Heber City Council Hears Petition To Annex From Development At Intersection Of US 40 & River Road

Heber City Council heard yet another annexation petition at Tuesday evening’s council meeting. The North Village Crossing Annexation could potentially bring retail, apartments and a movie theatre near the intersection of US 40 and River Road.

The North Village Crossing Annexation is almost 140 acres located at the southeast and southwest corners of River Road and US 40. The developers signed a 25-year development agreement with Wasatch County in 2013, the plan allows for 730 equivalent residential units and 487,000 square feet of retail.

Bruce Barrett is the owner of the North Village Resort project, and the planner for the Crossing project. He says 45,000 vehicles a day will travel through the area, so he plans to build mostly retail and office space. Preliminary projections by city staff show a $1.6 million net positive impact on the city’s budget.

“We believe that this is actually a potential for the city to have a tremendous amount of income to offset the tremendous amount of residential that’s going in, in the Views and Highlands and Sorenson,” Barrett said. “Could be a pretty major economic impact for the city going forward. The area definitely needs movie theater, it needs some more retail on that intersection.”

The annexation also includes a resort area where Barrett says they plan to build condos that discourage full-time residency. Barrett says the timeline of their buildout is deponent entirely on demand.

“We’re not building anything ahead of sales,” Barrett explained. “The buildout on this property it could take 15 years. It could take 20 years. It’s going to take however long it takes for it to make financial sense. We’re certainly not going to build units ahead of time before selling them. We’re not going to build units that don’t get rented, that have low occupancies, that’s not going to happen.”

Barrett forecasts buildout to be seven to twelve years, partially because of their proximity to the planned Mayflower Mountain Resort. Barrett says phase one includes one or two condo buildings, half a dozen townhomes, retail buildings, a restaurant the theatre and a gas station. Council asked about the visual impacts of the convenience store.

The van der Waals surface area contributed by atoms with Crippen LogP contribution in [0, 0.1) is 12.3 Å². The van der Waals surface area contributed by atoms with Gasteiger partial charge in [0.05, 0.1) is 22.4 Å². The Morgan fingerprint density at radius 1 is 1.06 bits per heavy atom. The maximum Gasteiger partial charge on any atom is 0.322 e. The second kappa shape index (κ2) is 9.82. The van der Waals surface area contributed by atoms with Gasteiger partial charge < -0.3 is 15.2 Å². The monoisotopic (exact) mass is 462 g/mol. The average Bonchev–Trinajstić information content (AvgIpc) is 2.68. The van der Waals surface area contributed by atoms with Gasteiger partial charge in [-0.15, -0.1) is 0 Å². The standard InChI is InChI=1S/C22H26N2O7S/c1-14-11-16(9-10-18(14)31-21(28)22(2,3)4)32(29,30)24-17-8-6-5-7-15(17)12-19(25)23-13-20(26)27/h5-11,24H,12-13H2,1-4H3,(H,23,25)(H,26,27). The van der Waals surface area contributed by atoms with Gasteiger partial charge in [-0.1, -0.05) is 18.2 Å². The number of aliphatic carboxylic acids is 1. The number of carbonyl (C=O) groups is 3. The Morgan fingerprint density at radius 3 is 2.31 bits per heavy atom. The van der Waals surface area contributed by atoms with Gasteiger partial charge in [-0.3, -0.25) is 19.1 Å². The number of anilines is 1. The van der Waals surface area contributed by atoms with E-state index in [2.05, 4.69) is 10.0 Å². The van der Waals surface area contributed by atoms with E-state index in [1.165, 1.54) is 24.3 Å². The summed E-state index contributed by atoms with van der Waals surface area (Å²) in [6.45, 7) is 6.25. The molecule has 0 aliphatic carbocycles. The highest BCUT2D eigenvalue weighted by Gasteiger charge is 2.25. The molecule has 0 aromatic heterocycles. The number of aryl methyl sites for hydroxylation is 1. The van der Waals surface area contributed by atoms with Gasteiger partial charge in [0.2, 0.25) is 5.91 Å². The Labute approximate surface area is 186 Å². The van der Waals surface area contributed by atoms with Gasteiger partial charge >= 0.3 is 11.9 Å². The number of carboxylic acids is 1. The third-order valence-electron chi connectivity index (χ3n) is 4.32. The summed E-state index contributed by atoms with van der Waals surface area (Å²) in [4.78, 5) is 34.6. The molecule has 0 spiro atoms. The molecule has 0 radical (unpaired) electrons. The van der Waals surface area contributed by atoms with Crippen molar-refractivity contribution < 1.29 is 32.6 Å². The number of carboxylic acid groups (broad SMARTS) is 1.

“The gas station will be screened,” Barrett continued. “It’s my opinion that it will not be visually impactful. I actually can model these up in 3-D as we go over the next few months so that you can see the visual impact at anywhere along the road. If the council thought that it was too negative of an impact, we could actually remove it and replace it with retail.”

Barrett added that the traffic coming from Midway could really benefit from the station.

Heber City Council voted 4-1 to move forward with the application process, with Heidi Franco voting against. The vote did not approve the annexation but allows the petitioners and the city to move forward with their discussions.

Read the originals story at KPCW.org

Heber Valley Artisan Cheese held their 2nd annual Ice Sculptures Exhibition this weekend. Several local businesses sponsored the sculptures being displayed. There were also two different ice carving demonstrations. The event was free to the public.

The annual event began last year when Carolee Kohler saw ice sculpting on a Hallmark movie and thought it would be a fun idea for their farm. They are also considering a woodcarving event.

According to Lindsey Strother, social media and events coordinator, each sculpture takes between 1-3 hours to carve. “We contacted Amazing Ice Creations back in November, and we reached out to local companies to sponsor the ice sculptures,” she said. “Yesterday morning around 9 am, they came in a massive truck and dropped them all off for us, and we set them up.”

Along with the ice sculptures, sponsors receive a sign and canopy for the display and social media marketing. The sponsors decide what they want to have sculpted. After the event, they can take the ice sculptures and display them at their businesses. The creations normally last a couple of weeks. Some will be left in the field and can be viewed throughout the week.

The ice this year included Olaf, company logos, animals, and other items. Darron Kingston, the sculptor, has carved ice for over 10 years with his dad. According to Kingston, “I like sculptures that give me a challenge. Here, for example, my favorite was the lumberjack.” One of his favorite past creations was a 9-foot bear.

Grant Kohler, owner of Heber Valley Artisan Cheese, explained, “We decided to do something that was free and something that people could just get out and come and enjoy. Especially this year with Covid, it seems like Januarys are slow months. People are looking for things to be able to get outside and do.” He continued, “Businesses pay in and buy the sculptures, we have them sculpted, and then we just let people come and enjoy them.” Kohler estimated around 3,000 to 4,000 people will stop by the event.

The dairy farm also offers cheese-making classes and tours of their new robotic barn. “The tours are everyday except Sunday,” according to Kohler. “People hayride over, intermingle with the cows, see the barn and amenities, and watch the cows be milked. The cows will literally go get milked on their own.” Tickets for the tours and other events are available on the Heber Valley Artisan Cheese website: https://hebervalleyartisancheese.com/.